Spectroscopy, its Use and Working

Image Source: ESO

When the light from a star goes through the gas of a nebula - or even just the atmosphere of the star - specific colours (or wavelengths) are absorbed by the elements contained in the gas, producing dark lines over the continuum. This is an absorption spectrum. The energy that is absorbed by the gas is then re-emitted in all directions, also at the specific colours characteristic of the elements present in the gas, producing bright lines at certain wavelengths; this is known as an emission spectrum.

Light is a form of electromagnetic wave which carries a lot of information about the nature of its emitter or reflector. As astronomical objects lie at least lightyears away from us they can not be analysed in a laboratory setup and also may be too fainter to be seen and study. For this, astronomers used a technique called spectroscopy (astronomical spectroscopy) where they record and look into the light that the objects emit or reflect.

For instance, consider our moon or any planet that is not in the visible region of Earth or simply fainter to be imaged through a telescope (fainter image may mislead the astronomers). Then the light collected by different means like space and ground-based space grazing instrument (telescopes) from that particular planet will be splitted into its constituent wavelengths (a spectrum), in much the same way as a prism splits light into a rainbow of colors. And depending on the properties the spectrum shows, astronomers predict its chemical composition, physical condition, its temperature, and also the evolutionary stage of the object.

The idea of the spectrum of light was first introduced by Isaac Newton in 1672. He experimentally described (in his book Opticks) a phenomenon where he permitted sunlight to pass through a small hole and then through a prism and inturn that light turns to give seven different colors of light. That experiment notably demonstrated that the sunlight which looks pure white to us is actually a mixture of all the colors of the rainbow.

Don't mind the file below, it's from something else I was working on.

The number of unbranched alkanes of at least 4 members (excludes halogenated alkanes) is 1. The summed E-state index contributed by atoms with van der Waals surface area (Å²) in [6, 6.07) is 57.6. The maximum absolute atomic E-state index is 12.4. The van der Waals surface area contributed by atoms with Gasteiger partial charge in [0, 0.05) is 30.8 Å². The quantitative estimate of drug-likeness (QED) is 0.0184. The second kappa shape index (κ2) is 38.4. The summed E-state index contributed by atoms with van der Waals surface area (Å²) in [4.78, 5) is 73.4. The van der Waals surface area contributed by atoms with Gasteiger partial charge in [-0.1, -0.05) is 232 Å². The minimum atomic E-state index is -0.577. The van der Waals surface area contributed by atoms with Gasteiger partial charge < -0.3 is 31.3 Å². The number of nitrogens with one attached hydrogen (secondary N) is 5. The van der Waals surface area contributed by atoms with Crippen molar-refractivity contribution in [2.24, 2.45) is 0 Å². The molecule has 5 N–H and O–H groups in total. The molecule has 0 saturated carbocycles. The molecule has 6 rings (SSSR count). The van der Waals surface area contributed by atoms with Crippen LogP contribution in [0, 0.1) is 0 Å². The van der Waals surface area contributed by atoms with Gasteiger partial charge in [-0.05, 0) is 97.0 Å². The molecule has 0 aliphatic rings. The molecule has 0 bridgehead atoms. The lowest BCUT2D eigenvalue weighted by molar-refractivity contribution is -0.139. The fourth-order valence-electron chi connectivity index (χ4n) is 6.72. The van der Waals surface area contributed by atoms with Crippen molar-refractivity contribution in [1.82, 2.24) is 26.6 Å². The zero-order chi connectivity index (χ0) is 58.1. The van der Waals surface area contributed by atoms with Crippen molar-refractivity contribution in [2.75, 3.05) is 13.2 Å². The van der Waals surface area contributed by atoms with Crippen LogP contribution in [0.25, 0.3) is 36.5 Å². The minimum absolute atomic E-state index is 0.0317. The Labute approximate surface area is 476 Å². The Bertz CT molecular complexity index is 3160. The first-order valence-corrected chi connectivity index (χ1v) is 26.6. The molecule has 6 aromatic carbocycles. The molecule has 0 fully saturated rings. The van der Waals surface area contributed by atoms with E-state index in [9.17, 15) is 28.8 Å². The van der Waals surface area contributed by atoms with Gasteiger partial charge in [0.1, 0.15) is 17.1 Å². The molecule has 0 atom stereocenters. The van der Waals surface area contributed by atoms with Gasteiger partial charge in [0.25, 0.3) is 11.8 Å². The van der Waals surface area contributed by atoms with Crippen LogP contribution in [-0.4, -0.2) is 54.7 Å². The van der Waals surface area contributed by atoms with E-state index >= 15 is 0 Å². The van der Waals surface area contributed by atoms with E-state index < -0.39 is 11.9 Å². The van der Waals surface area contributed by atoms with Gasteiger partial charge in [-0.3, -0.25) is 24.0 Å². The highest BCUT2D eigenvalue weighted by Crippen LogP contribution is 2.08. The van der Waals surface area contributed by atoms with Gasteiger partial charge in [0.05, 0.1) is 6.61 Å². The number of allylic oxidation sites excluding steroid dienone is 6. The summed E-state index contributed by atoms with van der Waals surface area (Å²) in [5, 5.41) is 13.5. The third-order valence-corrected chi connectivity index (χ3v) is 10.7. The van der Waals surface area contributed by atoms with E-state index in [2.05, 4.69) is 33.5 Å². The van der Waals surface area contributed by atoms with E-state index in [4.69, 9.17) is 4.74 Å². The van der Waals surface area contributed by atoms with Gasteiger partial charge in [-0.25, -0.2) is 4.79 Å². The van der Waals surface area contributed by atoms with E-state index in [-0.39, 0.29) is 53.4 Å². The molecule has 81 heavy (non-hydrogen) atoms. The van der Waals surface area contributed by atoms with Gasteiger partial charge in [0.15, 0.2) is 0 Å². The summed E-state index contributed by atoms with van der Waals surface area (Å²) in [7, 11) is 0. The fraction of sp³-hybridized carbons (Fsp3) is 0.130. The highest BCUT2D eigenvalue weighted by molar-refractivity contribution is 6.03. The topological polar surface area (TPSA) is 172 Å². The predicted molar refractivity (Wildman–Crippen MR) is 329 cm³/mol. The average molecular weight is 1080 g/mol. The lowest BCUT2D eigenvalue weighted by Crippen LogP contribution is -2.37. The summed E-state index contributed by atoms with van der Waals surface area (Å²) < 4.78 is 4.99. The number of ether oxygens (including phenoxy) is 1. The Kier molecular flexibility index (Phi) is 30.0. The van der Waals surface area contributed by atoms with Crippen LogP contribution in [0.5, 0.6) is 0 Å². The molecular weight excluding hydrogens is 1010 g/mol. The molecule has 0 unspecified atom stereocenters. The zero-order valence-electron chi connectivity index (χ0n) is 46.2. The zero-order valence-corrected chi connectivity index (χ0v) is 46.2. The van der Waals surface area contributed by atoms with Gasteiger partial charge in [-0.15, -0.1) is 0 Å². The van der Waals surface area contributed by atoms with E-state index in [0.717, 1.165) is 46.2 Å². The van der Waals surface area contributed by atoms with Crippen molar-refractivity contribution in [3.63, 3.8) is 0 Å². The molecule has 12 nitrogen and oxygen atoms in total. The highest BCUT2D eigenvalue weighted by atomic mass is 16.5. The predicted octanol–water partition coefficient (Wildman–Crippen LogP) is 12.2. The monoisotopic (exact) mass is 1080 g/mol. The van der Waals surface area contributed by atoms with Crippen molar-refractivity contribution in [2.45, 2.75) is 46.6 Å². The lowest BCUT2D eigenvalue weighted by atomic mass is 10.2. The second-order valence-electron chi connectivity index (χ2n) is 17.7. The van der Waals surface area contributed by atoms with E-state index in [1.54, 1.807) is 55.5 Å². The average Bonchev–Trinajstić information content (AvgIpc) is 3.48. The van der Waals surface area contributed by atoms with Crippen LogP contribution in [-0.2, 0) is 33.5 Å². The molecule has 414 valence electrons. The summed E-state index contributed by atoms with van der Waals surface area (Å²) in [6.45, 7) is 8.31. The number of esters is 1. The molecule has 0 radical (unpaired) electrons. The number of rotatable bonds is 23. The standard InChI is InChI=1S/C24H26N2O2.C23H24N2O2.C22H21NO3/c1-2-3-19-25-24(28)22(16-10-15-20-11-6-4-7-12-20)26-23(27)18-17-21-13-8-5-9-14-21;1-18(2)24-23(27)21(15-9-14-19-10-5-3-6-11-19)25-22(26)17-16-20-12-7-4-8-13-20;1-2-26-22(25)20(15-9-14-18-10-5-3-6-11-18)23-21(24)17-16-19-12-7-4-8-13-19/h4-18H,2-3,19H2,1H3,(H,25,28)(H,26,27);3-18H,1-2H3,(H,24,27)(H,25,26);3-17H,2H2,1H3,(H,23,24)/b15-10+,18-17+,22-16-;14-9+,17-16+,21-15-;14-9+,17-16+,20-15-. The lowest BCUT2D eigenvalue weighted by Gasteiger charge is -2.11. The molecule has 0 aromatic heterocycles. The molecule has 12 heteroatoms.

What is Spectroscope, or Spectrograph, and Spectroscopy?

The spectroscope is a device that can split a non-chromatic beam of light into its constituent wavelengths and can record the intensities of the radiation according to the wavelengths. If the observation is made with the naked eye with an eye-piece, then the instrument is called a spectroscope and if it records a photograph of the focus then it is called the spectrograph. The technique of splitting the light into its constituents spectrum is the spectroscopy. Moreover, spectroscopy is also the study of absorption and emission of light and other radiation by matter and the interactions between particles such as electrons, protons, and ions, as well as their interaction with other particles as a function of their collision energy.

Here, spectrum arises when the energy levels of electrons in atoms and molecules are quantised, and the absorption and emission of electromagnetic radiation only occur at specific wavelengths. Consequently, spectra are not smooth but punctuated by ‘lines’ of absorption or emission.

There exist many spectroscopic techniques but some major are radio-frequency spectroscopy, prism spectroscopy, microwave spectroscopy, X-ray spectroscopy, optical spectroscopy, slit spectroscopy, and molecular spectroscopy.


Use of Spectroscopy in the Field of Science and Astronomy

Spectroscopic analysis is not only important in the field of astronomy and astrophysics but is also a crucial technique in development of the most fundamental theories in physics, including quantum mechanics, the special and general theories of relativity, high-energy collisions, the study of strong and weak nuclear forces, and quantum electrodynamics.